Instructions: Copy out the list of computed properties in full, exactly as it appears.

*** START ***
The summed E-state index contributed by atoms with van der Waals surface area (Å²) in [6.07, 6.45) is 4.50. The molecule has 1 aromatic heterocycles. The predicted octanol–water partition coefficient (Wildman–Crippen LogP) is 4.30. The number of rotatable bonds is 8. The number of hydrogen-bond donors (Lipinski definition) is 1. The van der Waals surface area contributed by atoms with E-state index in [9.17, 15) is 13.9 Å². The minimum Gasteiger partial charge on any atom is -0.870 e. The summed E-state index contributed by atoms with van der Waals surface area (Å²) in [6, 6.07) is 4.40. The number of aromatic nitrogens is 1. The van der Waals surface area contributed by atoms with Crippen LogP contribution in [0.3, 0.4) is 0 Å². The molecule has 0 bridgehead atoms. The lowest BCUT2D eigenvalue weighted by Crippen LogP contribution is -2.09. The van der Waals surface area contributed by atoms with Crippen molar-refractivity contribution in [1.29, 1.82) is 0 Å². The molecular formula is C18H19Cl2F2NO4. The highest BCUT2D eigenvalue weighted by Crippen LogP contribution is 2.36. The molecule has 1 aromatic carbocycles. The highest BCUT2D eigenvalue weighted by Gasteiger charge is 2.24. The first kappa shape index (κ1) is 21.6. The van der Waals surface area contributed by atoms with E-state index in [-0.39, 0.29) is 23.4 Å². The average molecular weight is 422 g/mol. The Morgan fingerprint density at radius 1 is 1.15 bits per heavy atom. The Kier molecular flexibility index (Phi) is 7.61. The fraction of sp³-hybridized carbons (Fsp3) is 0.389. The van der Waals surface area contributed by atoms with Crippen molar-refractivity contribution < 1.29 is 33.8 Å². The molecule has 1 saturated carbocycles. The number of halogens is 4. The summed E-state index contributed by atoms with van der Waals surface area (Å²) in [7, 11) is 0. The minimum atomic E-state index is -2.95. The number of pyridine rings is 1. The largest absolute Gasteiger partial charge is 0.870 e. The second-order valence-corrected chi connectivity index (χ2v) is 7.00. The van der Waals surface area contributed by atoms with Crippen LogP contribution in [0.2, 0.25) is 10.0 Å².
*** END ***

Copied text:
The summed E-state index contributed by atoms with van der Waals surface area (Å²) in [6.07, 6.45) is 4.50. The molecule has 1 aromatic heterocycles. The predicted octanol–water partition coefficient (Wildman–Crippen LogP) is 4.30. The number of rotatable bonds is 8. The number of hydrogen-bond donors (Lipinski definition) is 1. The van der Waals surface area contributed by atoms with E-state index in [9.17, 15) is 13.9 Å². The minimum Gasteiger partial charge on any atom is -0.870 e. The summed E-state index contributed by atoms with van der Waals surface area (Å²) in [6, 6.07) is 4.40. The number of aromatic nitrogens is 1. The van der Waals surface area contributed by atoms with Crippen LogP contribution in [0.3, 0.4) is 0 Å². The molecule has 0 bridgehead atoms. The lowest BCUT2D eigenvalue weighted by Crippen LogP contribution is -2.09. The van der Waals surface area contributed by atoms with Crippen molar-refractivity contribution in [1.29, 1.82) is 0 Å². The molecular formula is C18H19Cl2F2NO4. The highest BCUT2D eigenvalue weighted by Crippen LogP contribution is 2.36. The molecule has 1 aromatic carbocycles. The highest BCUT2D eigenvalue weighted by Gasteiger charge is 2.24. The first kappa shape index (κ1) is 21.6. The van der Waals surface area contributed by atoms with E-state index in [-0.39, 0.29) is 23.4 Å². The average molecular weight is 422 g/mol. The Morgan fingerprint density at radius 1 is 1.15 bits per heavy atom. The Kier molecular flexibility index (Phi) is 7.61. The fraction of sp³-hybridized carbons (Fsp3) is 0.389. The van der Waals surface area contributed by atoms with Crippen molar-refractivity contribution < 1.29 is 33.8 Å². The molecule has 1 saturated carbocycles. The number of halogens is 4. The summed E-state index contributed by atoms with van der Waals surface area (Å²) in [7, 11) is 0. The minimum atomic E-state index is -2.95. The number of pyridine rings is 1. The largest absolute Gasteiger partial charge is 0.870 e. The second-order valence-corrected chi connectivity index (χ2v) is 7.00. The van der Waals surface area contributed by atoms with Crippen LogP contribution in [0.2, 0.25) is 10.0 Å².